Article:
"Every day starts with a blank canvas. What picture will you paint for all to see today?" ~ Dan Waltz

Friday, January 9, 2015

Fits Like a Glove

Written by Dan Waltz

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Hello, my name is Megan Renard and this is my story about my older brother. I should first tell you that I never met him personally, but I feel I know him better than anyone else he ever knew. “How?” you ask. Oh, I’ll get to that, as for now, just know I have my ways.
My big brother’s name was Ashton, and he was very special. Now, if you’re like most people, the minute you here the word ‘special,’ you automatically assume the ‘mentally challenged.' Not Ashton, he was a pretty typical kid on the inside. Although, when all was said and done, he did develop some pretty major mental issues that I wish he’d sought help for. It was on the outside where Ash had his issues. You see, Ashton was born with a facial deformity called cleft lip and palate. According to the doctor, it was a pretty severe case and would require a lot of surgeries over a period of twenty or more years. His appearance improved with each one, a little at a time. Well, except for one time, when Mom and Dad fought for days, when Dad felt that Ashton looked a lot worse than he did before. Mom disagreed at first, but after a while, she finally gave in, and jokingly suggested, that maybe he has to look worse before he starts looking better. What do I know? I wasn’t even born yet, but that kind of made sense to me. After all, whenever I clean my room, it always looks a lot worse before it looks any better.
Mom and Dad kept Ashton home from school until he was eight years old. They were afraid of what people would think, or worse, what they would say after they saw him. They home schooled him up until then, and I believe it was a good thing they did. In hindsight, I wish they had continued.
People can be so cruel. Ashton’s first week of pubic school proved that.
Ashton was teased a lot, and not just for the way he looked, either. They made fun of how he talked, as well. Mom called it a speech immm-ped-iment. Sorry, I think I totally botched that word. I just know that it had something to do with the roof of his mouth. He didn’t have one, so he had trouble speaking certain words clearly. Okay, that wasn’t entirely true. Unless you were around him a lot, my brother could be very difficult to understand. My folks, on the other hand, could understand him just fine, and so could I. I know, I said we never met, and it’s true, we never have. It’s complicated.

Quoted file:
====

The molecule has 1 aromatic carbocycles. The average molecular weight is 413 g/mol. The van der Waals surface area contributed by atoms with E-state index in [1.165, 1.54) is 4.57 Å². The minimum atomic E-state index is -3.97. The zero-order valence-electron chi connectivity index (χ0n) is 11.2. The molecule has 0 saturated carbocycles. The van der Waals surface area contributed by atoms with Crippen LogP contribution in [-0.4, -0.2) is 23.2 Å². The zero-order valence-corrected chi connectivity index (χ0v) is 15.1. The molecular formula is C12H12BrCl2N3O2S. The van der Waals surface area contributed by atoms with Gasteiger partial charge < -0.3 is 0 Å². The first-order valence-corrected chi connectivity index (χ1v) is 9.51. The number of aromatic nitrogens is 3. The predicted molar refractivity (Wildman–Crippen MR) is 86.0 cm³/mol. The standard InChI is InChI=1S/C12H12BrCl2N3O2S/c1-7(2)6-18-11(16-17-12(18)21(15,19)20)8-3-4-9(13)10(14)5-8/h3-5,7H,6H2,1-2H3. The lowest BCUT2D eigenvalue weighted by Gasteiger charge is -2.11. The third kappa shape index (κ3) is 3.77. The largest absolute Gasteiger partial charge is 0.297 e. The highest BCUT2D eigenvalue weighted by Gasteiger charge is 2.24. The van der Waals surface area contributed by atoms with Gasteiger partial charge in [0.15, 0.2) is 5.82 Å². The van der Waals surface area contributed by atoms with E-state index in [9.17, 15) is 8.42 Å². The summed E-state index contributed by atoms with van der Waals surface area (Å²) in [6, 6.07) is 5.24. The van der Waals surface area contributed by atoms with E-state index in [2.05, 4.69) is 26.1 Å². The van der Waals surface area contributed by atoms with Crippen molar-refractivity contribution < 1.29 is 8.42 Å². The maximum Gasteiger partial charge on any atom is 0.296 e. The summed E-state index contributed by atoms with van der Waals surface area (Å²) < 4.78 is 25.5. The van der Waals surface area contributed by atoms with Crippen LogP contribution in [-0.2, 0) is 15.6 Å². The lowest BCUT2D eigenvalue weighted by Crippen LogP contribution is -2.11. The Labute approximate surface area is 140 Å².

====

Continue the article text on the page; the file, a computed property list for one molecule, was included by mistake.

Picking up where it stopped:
Ash, oh I’m sorry, Ashton; I call him Ash for short sometimes. Well, he hid the teasing from Mom and Dad rather well. He hid it for a long time, years actually. He hid it until the teasing became too physical to hide. He still tried, though.
It was Mom who noticed it first, then Dad, after a long period of denial. It seemed Dad always gave Ash the benefit of the doubt and tried hard to believe all the stories that Ash would bring home, stories like how he fell one day, and skinned his knees. And how he tripped the next day, bruising his arms and cheek. The following week he walked into a door. That one was easy for Dad to believe. He’d done that himself, but when he did it, it never left a black eye and a bruise, on the opposing side of his body. The accidents started small, but came frequently—almost daily. Seemed the larger the accident, the bigger the excuse.
It was the bad limp that Mom really questioned first. It was when he fell down the stairs at school, or so he said. Fell or pushed? Just how may times can one fall in a week? He didn’t fall that much at home? How clumsy can one be? The concerns started to build, but it took an unbelievable story of a bookcase falling on him in the library, leaving several bruises and two black eyes, before the first of many school meetings began.
One thing led to another, and soon Ashton was going to school less and less. He started having severe headaches and stomach issues. He became sick a lot, but the funny thing was, he’d always seem to start feeling better shortly after the bus pulled away from the driveway. It took a while for Mom and Dad to catch on, but they eventually did.
Soon, my parents became more and more aware, and started looking for things out of the ordinary; like how Ashton’s friends, as few as they were, started coming around less and less, and how Ashton’s phone seldom rang anymore. They noticed just how much alone time he spent in his bedroom—if not there, out in the backyard. It seemed that all Ashton did anymore was read and draw, which wasn’t a bad thing—he loved doing both. His drawings were great—far beyond what a 12- year old boy should be able to do. Mom and Dad were very proud, but also very concerned.
On one of many trips to the doctor, the doctor noticed how much weight Ashton had lost since his last visit. He asked him if he’d been feeling all right. It took some prodding but he finally answered, “I’ve been feeling drained, lately; tired,” he said. Come to find out, that bullies had been taking his lunch money at school. And, when Ashton took a lunch, sometimes they would take that, too. When they didn’t take it from him, they would smash it with their fist. Sometimes they’d throw it hard against the cafeteria wall, then laugh and walk away. Did I mention people could be cruel? I did, didn’t I?
As if that wasn’t enough, Ashton sometimes would hide a couple pairs of extra underwear in his book bag, in case of emergencies or should I say, accidents. There were times he was too afraid to use the school bathrooms. He knew once in there, he would be trapped, with no way out. If no one were around to guard the door, he just wouldn’t go in. Sometimes, the bullies would hide inside and grab you as you walked by. They would drag you in and hold you up by your feet over the toilet bowl and lower your head down inside, while they flushed it. They called that ‘a swirly.’ And, if you were dragged into the girls’ bathroom, it was called a “girly swirly,” a bit more degrading than the standard, I’d guess.